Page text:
The National Institutes of Health will pour $17 million over five years into UC Davis research to pinpoint antidotes to seizure-causing neurotoxic chemicals, the university announced on Wednesday.
The new UC Davis CounterACT Center for Excellence will join an NIH network delving into responses to chemical threats.
“Neurotoxic chemicals have the sobering potential to cause massive disabling and even lethal seizures among a civilian population,” said Pamela Lein, a developmental neurobiologist and neurotoxicologist in UCD’s School of Veterinary Medicine, who will direct the new center, in a news release.
“It’s imperative that new and improved antidotes be developed so that emergency responders and medical professionals have the tools to not only protect themselves when responding to an emergency involving these chemicals, but also to minimize the neurological damage from such chemicals in individuals who survive the exposure, whether those chemicals are released intentionally or accidentally.”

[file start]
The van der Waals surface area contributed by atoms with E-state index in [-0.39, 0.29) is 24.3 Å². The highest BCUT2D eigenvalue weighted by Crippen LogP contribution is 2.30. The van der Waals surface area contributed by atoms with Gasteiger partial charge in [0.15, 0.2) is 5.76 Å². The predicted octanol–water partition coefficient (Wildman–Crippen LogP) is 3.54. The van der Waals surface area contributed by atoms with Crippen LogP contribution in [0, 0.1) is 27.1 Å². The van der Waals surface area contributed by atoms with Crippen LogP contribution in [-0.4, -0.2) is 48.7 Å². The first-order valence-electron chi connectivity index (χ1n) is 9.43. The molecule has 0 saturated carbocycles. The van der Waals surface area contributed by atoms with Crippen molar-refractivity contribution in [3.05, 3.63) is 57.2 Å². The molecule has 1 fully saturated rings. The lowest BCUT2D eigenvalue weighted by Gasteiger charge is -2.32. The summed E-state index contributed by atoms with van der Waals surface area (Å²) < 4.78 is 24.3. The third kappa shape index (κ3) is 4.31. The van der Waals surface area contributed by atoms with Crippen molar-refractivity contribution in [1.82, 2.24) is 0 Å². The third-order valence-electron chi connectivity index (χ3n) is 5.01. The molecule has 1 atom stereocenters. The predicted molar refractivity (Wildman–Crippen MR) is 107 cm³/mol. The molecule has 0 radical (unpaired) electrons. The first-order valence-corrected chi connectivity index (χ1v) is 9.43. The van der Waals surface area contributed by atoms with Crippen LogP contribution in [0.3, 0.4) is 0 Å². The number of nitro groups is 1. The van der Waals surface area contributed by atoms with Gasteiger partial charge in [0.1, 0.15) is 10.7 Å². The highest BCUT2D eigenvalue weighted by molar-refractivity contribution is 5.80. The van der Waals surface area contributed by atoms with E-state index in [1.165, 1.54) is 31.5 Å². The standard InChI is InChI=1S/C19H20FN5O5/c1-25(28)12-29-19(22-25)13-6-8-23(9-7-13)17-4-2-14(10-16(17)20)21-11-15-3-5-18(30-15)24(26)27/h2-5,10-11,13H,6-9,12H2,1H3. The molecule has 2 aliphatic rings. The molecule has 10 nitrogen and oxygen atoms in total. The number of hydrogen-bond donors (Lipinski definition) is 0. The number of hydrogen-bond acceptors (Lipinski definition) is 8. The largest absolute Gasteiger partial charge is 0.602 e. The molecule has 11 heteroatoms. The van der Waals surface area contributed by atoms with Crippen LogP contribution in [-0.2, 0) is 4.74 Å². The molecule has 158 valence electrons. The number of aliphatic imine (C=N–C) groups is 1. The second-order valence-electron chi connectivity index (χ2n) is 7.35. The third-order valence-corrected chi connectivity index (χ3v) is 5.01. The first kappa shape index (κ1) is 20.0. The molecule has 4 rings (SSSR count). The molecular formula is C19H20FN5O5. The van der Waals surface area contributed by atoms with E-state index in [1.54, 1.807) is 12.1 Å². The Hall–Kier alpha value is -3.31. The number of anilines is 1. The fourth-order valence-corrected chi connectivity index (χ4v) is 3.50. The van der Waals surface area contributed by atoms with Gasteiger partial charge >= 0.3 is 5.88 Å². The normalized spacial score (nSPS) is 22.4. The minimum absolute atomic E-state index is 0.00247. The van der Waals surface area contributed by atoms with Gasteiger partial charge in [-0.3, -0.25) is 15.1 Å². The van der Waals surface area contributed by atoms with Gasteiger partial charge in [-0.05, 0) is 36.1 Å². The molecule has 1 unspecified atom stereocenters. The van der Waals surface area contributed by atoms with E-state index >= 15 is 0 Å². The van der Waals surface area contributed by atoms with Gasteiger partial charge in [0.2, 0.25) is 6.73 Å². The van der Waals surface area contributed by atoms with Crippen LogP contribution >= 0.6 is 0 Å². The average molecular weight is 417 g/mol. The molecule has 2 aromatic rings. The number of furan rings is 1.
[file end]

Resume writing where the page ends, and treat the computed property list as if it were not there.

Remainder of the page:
Existing campus laboratories will be used for the research program. It will target a group of chemicals known as organophosphates and on tetramethylenedisulfotetramine, or TETS, a neurotoxin that was once used in rat poison.
Organophosphates can cause seizures by inhibiting the enzyme that regulates muscle contractions and pathways of communication inside the brain.
How TETS, now banned in most countries, causes seizures isn’t as clear. It appears to release the “biochemical ‘brake’ ” that controls electrical signals between brain cells, according to the news release.
“Very small amounts” of the chemicals will be used, UCD said.
The research may also open new doors to treating seizure disorders. Potential side benefits listed by UCD include: a better understanding of the causes of seizures, new neuroimaging techniques and biomarkers for monitoring damage wrought by seizures caused by chemicals and new ways to control seizures for people with epilepsy.
Planned research projects will focus on:
* developing drugs and treatment minimizing brain damage in seizure survivors;
* improved treatments for preventing seizures, and
* new tests and imaging techniques for screening chemical compounds.
Lein, Michael Rogawski, a professor of neurology in the School of Medicine, and Isaac Pessah, chair of the School of Veterinary Medicines’s department of molecular biosciences, will head up the research projects.